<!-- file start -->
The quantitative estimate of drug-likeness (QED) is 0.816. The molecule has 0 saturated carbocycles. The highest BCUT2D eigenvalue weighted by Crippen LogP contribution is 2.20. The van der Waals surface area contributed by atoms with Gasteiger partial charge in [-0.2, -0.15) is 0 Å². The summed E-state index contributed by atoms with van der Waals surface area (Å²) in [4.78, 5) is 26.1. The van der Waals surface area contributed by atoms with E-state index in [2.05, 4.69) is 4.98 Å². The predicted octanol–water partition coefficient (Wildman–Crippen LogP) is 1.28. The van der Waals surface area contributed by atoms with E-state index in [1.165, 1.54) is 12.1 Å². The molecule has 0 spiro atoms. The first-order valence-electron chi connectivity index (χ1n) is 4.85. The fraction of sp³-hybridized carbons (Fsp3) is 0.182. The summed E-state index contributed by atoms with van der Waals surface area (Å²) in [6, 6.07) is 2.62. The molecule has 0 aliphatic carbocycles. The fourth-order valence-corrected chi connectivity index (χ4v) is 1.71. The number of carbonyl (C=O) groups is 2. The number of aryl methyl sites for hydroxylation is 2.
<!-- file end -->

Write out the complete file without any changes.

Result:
The quantitative estimate of drug-likeness (QED) is 0.816. The molecule has 0 saturated carbocycles. The highest BCUT2D eigenvalue weighted by Crippen LogP contribution is 2.20. The van der Waals surface area contributed by atoms with Gasteiger partial charge in [-0.2, -0.15) is 0 Å². The summed E-state index contributed by atoms with van der Waals surface area (Å²) in [4.78, 5) is 26.1. The van der Waals surface area contributed by atoms with E-state index in [2.05, 4.69) is 4.98 Å². The predicted octanol–water partition coefficient (Wildman–Crippen LogP) is 1.28. The van der Waals surface area contributed by atoms with E-state index in [1.165, 1.54) is 12.1 Å². The molecule has 0 spiro atoms. The first-order valence-electron chi connectivity index (χ1n) is 4.85. The fraction of sp³-hybridized carbons (Fsp3) is 0.182. The summed E-state index contributed by atoms with van der Waals surface area (Å²) in [6, 6.07) is 2.62. The molecule has 0 aliphatic carbocycles. The fourth-order valence-corrected chi connectivity index (χ4v) is 1.71. The number of carbonyl (C=O) groups is 2. The number of aryl methyl sites for hydroxylation is 2.